Exploring the Other End of the Scale
I've mentioned this before, but my pedal passion in recent years has been following two separate courses. While I've mainly been interested in handmade boutique pedals (especially ones that are more reasonably priced), I've also enjoyed looking at brands that are cheap but good. I intended to halt my pedal purchasing after last year's massive haul, but once again my curiosity has been piqued, this time by a couple of inexpensive, new Chinese brands.
For some time now, German budget gear-maker Behringer has had quite a bit of popularity thanks to its line of ultra-cheap guitar pedals that are clones of well-known Boss, MXR, EHX, and Line 6 models. More or less the same electronics are built into toy-like, all-plastic enclosures with very crude controls. One look will tell you that they're not made to last, or to take much punishment, but they sound pretty much as good as the real thing. I've bought a few Behringer pedals to try them out, and they don't sound anywhere as cheap as they look. In fact, the RV600 Reverb Machine, modeled after a famous Line 6 pedal, has become one of my most used boxes! Despite all the inevitable controversy (and snobbery), Behringer pedals have still proved to be popular among guitarists on a budget. Now, however, they've been given a new challenge.
JOYO appeared a little over a year ago. Their pedals are low-cost knock-offs of famous boutique boxes. You can tell what they are modeled after just by looking at them; even their appearance is an emulation, though much simpler than the originals. The sound, however, can be very close; indeed, certain models are virtually indistinguishable from their much more expensive counterparts in blind comparisons. There are obvious differences in build quality, and at least one maker of a famous boutique pedal cloned by JOYO has gone on record saying it is a "close approximation" rather than an actual copy. That hasn't prevented some American online shops from banning JOYO pedals for perceived copyright violations even though no charges are known to have been brought. As for me, I don't own any JOYO pedals (yet), but I'm seriously thinking of getting one or more to try out just for the heck of it. (And why not? The price is very low!)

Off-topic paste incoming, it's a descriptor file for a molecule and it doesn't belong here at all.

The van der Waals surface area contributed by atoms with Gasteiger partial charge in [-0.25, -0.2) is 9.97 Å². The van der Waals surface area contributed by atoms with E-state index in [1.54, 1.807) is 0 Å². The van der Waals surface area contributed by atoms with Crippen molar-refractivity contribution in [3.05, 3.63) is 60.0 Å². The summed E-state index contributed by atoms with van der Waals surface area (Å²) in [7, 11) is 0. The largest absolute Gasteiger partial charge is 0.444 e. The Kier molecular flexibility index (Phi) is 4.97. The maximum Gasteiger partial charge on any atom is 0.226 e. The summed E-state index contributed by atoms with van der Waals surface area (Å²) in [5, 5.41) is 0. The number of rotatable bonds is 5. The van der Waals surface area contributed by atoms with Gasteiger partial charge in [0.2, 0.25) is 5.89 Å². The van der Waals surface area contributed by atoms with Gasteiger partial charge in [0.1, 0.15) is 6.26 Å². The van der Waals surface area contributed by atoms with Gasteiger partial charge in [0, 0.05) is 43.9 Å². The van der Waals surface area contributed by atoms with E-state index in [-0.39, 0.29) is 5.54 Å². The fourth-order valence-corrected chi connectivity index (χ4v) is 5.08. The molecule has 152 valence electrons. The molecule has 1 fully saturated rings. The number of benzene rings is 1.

Mooer Audio is even more recent. Their nifty line of ultra-compact pedals started appearing around last summer and has quickly expanded. Now there are at least a couple of dozen models in their catalog. Again, each one is modeled after either a famous boutique pedal, a classic vintage pedal, or an off-the-shelf model with a famous modification. However, though the colors and graphics on the Mooer pedals echo the models they emulate, the enclosures are uniquely different; indeed, they have come up with their own, clever, little enclosure design with a really cool, miniaturized control layout. That is really a selling point of the Mooers! They are not quite as cheap as Behringer or JOYO, but they combine the emulation of famous pedals with a very convenient and useful design. The build quality seems reasonably good, too. If I have any complaint about the Mooer pedals, it is that their digital models have a huge current draw that is too much for most powered pedalboards or power distributors. And since they are too small to use batteries, you pretty much have to plug each into its own AC adapter. Overall, I think the Mooer line is really cool, so I grabbed a few of their analog models (which go into a powered board just fine). I have the Black Secret (which emulates the RAT and TurboRAT distortion pedals), the Hustle Drive (apparently modeled on the famous Fulltone OCD overdrive/distortion), the Cruncher (modeled on the MI Audio Crunch Box distortion pedal) and the Orange Ninety (built on the MXR Phase 90 phaser, both modern and vintage). They are REALLY cool, and blast to play with! As inexpensive as they are, I'm liable to get a few more before I'm done.
Yes, I've heard the arguments about these cheap knock-offs stealing business (if not intellectual property) from the original brands. I don't really agree. For one thing, as I quoted above from one famous pedalmaker who got "JOYOed", these pedals are more approximations than copies. There are definitely reasons to buy the original models. And on that note, would I even buy the original models? Considering I'm not a performing guitarist (though I am a recording one), would there be any reason for me to shell out a couple of hundred bucks for an OCD or a Crunch Box? Actually, if I come to like these Mooer clones enough, I just might! ;-)